Multiplierless Exponential Averaging
This blog discusses an interesting approach to exponential averaging. To begin my story, a traditional exponential averager (also called a "leaky integrator"), shown in Figure 1(a), is commonly used to reduce noise fluctuations that contaminate relatively constant-amplitude signal measurements.
Figure 1 Exponential averaging: (a) standard network; (b) single-multiply network.
That exponential averager's difference equation is
|y(n) = αx(n) + (1 – α)y(n–1)||(1)|
where α is a constant called the averager's weighting factor, in the range 0 < α < 1. The process requires two multiplies per y(n) output sample as shown in Figure 1(a).
As pointed out to me by Vladimir Vassilevsky (http://www.abvolt.com) we can rearrange Eq. (1) to the form
|y(n) = y(n–1) + α[x(n) – y(n–1)]||(2)|
which eliminates one of the averager's multiplies, at the expense of an additional adder, giving us a single-multiply exponential averager shown in Figure 1(b). This neat single-multiply exponential averager maintains the DC (zero Hz) gain of unity exhibited by the traditional two-multiply exponential averager in Figure 1(a).
Contemplating Vassilevsky's single-multiplier exponential averager, I thought about how we could eliminate the multiplier in Figure 1(b) altogether. It is possible to eliminate the multiplier in Figure 1(b) if we place restrictions on the permissible values of α. For example, if α = 0.125 = 1/8, then the output of the multiplier is merely the multiplier's input sample shifted right by three bits.
Thus we can replace the multiplier in Figure 1(b) by a 'binary right shift by L bits' operation as shown in Figure 2(a). In that figure, the 'BRS,L' block means an arithmetic, or hard-wired, Binary Right Shift by L bits. The values for weighting factor α = 1/2L when L is in the range 1 ≤ L ≤ 5 are shown in Figure 2(b). The available exponential averager frequency magnitude responses for those five values for α are shown in Figure 2(c). As it turns out, we can achieve greater flexibility in choosing various values of the averager's weighting factor α. Don't touch that dial!
Figure 2 Multiplierless exponential averaging: (a) multiplier-free network; (b) possible values for α when 1≤L≤5; (c) available frequency magnitude responses.
If α takes the form
where L = 0, 1, 2, 3, ..., and M = 1, 2, 3, ..., we can replace the multiplication by α in Figure 1(b) with two binary right shifts and a subtract operation as shown in Figure 3(a).
Figure 3 Multiplierless exponential averaging: (a) multiplier-free network; (b) possible values for α when 0≤L≤5 and L+1≤M≤6; (c) available frequency magnitude responses.
For example if L = 2 and M = 5, then from Eq. (3), α = 0.2188. The sequence w(n) = 0.2188u(n) = (1/4 – 1/32)u(n) is computed by subtracting u(n) shifted right by M = 5 bits from u(n) shifted right by L = 2 bits.
The tick marks in Figure 3(b) show the possible values for the weighting factor α over the ranges of 0 ≤ L ≤ 5, where for each L, M is in the range L+1 ≤ M ≤ 6 in Eq. (3). That figure tells us that we have a reasonable selection of α values for our noise-reduction filtering applications. The available exponential averager frequency magnitude responses for those values for α are shown in Figure 3(c), where the top curve corresponds to L = 0 and M = 6 yielding α = 0.9844.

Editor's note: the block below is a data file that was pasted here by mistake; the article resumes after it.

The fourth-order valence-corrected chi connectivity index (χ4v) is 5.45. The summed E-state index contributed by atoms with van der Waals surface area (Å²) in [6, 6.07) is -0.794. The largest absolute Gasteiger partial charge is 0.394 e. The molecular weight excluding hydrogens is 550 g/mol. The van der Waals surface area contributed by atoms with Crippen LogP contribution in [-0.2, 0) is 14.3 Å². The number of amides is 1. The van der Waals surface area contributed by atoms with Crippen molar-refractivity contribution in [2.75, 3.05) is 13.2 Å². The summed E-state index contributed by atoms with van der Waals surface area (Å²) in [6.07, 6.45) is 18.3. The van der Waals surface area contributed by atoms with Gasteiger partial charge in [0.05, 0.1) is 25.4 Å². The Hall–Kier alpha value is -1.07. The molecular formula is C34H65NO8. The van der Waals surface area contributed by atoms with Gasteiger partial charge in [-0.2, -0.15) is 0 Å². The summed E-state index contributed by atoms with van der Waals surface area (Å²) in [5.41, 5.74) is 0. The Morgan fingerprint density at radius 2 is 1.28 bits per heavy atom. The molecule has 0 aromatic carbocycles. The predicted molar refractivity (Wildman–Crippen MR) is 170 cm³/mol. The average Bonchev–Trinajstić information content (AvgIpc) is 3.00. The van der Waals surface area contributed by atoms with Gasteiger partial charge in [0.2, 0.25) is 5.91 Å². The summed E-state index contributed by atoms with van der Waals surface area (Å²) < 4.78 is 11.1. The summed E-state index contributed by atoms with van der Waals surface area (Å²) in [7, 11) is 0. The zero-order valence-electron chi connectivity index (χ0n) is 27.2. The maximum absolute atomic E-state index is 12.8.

The point of this blog is, for fixed-point implementation of exponential averaging, check to see if your desired α weighting factor can be represented by the difference of various reciprocals of integer powers of two. If so, then binary word shifting enables us to implement a multiplierless exponential averager.
Yes yes, I know—you're wondering, "What about the quantization errors induced by the binary right-shift operations. Well, ...I haven't yet studied that issue.
You claim to "eliminate a multiplier" but have not really done so. The shifts and powers of 2 are just a multiply in disguise. Now granted, the "multiplier" you have eliminated might be a dedicated hardware multiplier specifically made for the purpose of multiplying by any number, and that is an advantage when no hardware multiply is available.
This technique can be used to "eliminate a multiplier" in any processing algorithm requiring one.
An additional feature is instead of subtracting, the "M" term from the "L" term, you can add it. This allows additional choices of values for the coefficient without adding terms. For example, if the BRS L term is 1/2, and the BRS M term is 1/8, you can get 5/8 in addition to 3/8 by adding the M term, rather then subtracting it.
Another thing to note when making the change from figure 1(a) to 1(b), single multiply network: the math bit-width increases by 1 bit, including that going into the multiplier. This is important when 8-bit math is being used on 8-bit machine, as it is difficult to get 9 bits without going to 16 bits and "doubling up" in processor instructions not only for the adds, but also for the multiply. Fortunately, there is a neat way around this problem. You split the execution at the front-end adder into 2 branches; one handling the positive result, the other negative. The "ninth bit" is held by the program counter. The last "adder" you either subtract or add the result from the multiply depending upon the sign. This last adder can never overflow, so no 9th bit comes from it. This requires more code, but not more time.